With the FDA considering new grocery labels that emphasize the cardiovascular benefits of soy foods, the Los Angeles Times ran a report that quoted health researchers, soy processing executives and others on the prospects for increased soy use.
"We are most excited," said Martin Andreas, senior VP of Archer Daniels Midland Co.(Decatur, IL) in the article. "The government will be doing the public a favor in pointing out how good these foods are for them. And this will elevate the image of soy foodsgive them a visibility they never had before."
Andreas predicted that soy protein soon could be found in all kinds of mainstream foods, such as baked goods, many more beverages and breakfast cereals. Until recently, Andreas said, soy had found it "impossible" to draw positive attention in such foods as cereals, "but now people are looking at it very seriously."
Stephen Barnes, professor of pharmacology and toxicology at the University of Alabama at Birmingham, told the Times that the FDA proposal to permit the health claims for soy products "is very reasonable."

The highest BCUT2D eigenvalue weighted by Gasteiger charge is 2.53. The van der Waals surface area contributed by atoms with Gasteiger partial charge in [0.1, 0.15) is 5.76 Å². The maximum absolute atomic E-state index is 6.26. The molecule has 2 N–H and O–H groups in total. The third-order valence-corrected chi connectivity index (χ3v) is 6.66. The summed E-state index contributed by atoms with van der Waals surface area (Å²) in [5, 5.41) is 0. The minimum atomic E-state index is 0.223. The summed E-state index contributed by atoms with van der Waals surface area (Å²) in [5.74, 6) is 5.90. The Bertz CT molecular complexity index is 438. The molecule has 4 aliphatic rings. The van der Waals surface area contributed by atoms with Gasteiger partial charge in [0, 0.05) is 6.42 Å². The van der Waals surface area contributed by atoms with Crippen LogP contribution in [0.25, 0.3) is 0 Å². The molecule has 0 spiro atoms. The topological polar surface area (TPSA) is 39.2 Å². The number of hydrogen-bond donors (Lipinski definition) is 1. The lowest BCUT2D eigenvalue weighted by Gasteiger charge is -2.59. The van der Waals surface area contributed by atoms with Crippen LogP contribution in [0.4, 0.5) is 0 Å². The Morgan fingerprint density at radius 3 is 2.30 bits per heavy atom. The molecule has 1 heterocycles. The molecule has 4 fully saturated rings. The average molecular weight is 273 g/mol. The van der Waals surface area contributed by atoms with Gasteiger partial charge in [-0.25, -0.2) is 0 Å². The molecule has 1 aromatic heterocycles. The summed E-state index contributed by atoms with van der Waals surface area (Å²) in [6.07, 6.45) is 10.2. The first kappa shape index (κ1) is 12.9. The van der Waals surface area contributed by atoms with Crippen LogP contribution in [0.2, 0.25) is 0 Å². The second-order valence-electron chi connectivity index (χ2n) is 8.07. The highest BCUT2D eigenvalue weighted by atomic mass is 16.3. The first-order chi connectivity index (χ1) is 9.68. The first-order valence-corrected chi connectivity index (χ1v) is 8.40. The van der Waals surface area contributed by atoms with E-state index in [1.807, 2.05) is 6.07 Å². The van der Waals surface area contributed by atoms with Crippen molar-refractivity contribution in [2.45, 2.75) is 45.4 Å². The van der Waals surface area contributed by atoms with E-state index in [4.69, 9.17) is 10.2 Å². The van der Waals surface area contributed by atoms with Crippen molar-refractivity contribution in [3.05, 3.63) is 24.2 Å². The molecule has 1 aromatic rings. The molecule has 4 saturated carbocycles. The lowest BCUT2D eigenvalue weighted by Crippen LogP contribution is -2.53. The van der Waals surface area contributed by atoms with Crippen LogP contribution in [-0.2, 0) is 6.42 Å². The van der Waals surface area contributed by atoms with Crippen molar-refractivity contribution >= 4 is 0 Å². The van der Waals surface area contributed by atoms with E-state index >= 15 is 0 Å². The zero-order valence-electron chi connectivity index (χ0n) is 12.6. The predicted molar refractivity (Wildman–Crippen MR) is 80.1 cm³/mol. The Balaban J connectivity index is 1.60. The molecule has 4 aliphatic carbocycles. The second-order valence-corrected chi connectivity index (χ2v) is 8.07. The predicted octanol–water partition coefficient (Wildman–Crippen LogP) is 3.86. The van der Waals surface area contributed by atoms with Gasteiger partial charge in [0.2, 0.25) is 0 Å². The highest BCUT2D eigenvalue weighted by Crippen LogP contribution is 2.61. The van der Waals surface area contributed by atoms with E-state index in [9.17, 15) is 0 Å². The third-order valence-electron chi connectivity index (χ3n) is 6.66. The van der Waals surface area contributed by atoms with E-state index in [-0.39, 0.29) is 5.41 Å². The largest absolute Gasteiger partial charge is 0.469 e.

"The knowledge about the effects of soy on cholesterol dates back over 20 years," Barnes said.
But Mary Anthony, a cardiovascular epidemiologist working on research for the Wake Forest University School of Medicine at Winston-Salem, N.C., told the newspaper she questioned whether all soy products should be allowed to claim the positive anti-cholesterol health effects, or whether only soy protein containing isoflavones should be permitted the health labeling. The FDA, Mestel wrote, says there's not yet sufficient evidence to "single out isoflavones as the agent that lowers cholesterol," but the agency could still change its position.
The FDA is expected to make its determination in health labeling for soy products by October 30, about a year after first giving tentative approval in November 1998. The agency is now reviewing public comments.